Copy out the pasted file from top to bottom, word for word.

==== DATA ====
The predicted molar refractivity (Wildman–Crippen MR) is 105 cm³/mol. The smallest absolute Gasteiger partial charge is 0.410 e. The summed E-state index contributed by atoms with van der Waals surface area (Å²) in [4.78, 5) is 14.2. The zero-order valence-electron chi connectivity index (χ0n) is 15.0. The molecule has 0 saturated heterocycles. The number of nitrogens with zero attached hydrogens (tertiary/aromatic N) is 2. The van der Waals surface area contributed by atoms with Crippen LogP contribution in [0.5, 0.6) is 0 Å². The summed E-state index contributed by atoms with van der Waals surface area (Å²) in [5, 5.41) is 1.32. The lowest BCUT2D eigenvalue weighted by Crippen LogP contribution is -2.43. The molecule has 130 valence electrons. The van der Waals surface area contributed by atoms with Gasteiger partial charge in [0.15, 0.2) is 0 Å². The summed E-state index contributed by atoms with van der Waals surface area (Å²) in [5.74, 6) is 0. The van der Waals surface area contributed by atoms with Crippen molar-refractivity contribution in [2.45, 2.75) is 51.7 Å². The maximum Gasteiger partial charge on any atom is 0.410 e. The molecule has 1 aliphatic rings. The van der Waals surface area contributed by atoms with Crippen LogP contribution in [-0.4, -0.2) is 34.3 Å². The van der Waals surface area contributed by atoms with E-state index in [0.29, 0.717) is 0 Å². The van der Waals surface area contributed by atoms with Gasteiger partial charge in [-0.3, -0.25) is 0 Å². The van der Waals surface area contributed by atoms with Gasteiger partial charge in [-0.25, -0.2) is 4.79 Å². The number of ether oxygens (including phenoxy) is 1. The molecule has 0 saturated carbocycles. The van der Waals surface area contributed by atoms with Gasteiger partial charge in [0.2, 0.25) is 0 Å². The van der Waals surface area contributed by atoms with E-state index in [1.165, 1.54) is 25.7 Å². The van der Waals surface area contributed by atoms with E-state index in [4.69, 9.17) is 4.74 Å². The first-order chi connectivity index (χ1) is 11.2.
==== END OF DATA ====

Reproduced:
The predicted molar refractivity (Wildman–Crippen MR) is 105 cm³/mol. The smallest absolute Gasteiger partial charge is 0.410 e. The summed E-state index contributed by atoms with van der Waals surface area (Å²) in [4.78, 5) is 14.2. The zero-order valence-electron chi connectivity index (χ0n) is 15.0. The molecule has 0 saturated heterocycles. The number of nitrogens with zero attached hydrogens (tertiary/aromatic N) is 2. The van der Waals surface area contributed by atoms with Crippen LogP contribution in [0.5, 0.6) is 0 Å². The summed E-state index contributed by atoms with van der Waals surface area (Å²) in [5, 5.41) is 1.32. The lowest BCUT2D eigenvalue weighted by Crippen LogP contribution is -2.43. The molecule has 130 valence electrons. The van der Waals surface area contributed by atoms with Gasteiger partial charge in [0.15, 0.2) is 0 Å². The summed E-state index contributed by atoms with van der Waals surface area (Å²) in [5.74, 6) is 0. The van der Waals surface area contributed by atoms with Crippen molar-refractivity contribution in [2.45, 2.75) is 51.7 Å². The maximum Gasteiger partial charge on any atom is 0.410 e. The molecule has 1 aliphatic rings. The van der Waals surface area contributed by atoms with Crippen LogP contribution in [-0.4, -0.2) is 34.3 Å². The van der Waals surface area contributed by atoms with E-state index in [0.29, 0.717) is 0 Å². The van der Waals surface area contributed by atoms with Gasteiger partial charge in [-0.3, -0.25) is 0 Å². The van der Waals surface area contributed by atoms with Gasteiger partial charge in [-0.25, -0.2) is 4.79 Å². The number of ether oxygens (including phenoxy) is 1. The molecule has 0 saturated carbocycles. The van der Waals surface area contributed by atoms with Gasteiger partial charge in [0.2, 0.25) is 0 Å². The van der Waals surface area contributed by atoms with E-state index in [1.165, 1.54) is 25.7 Å². The van der Waals surface area contributed by atoms with E-state index in [4.69, 9.17) is 4.74 Å². The first-order chi connectivity index (χ1) is 11.2.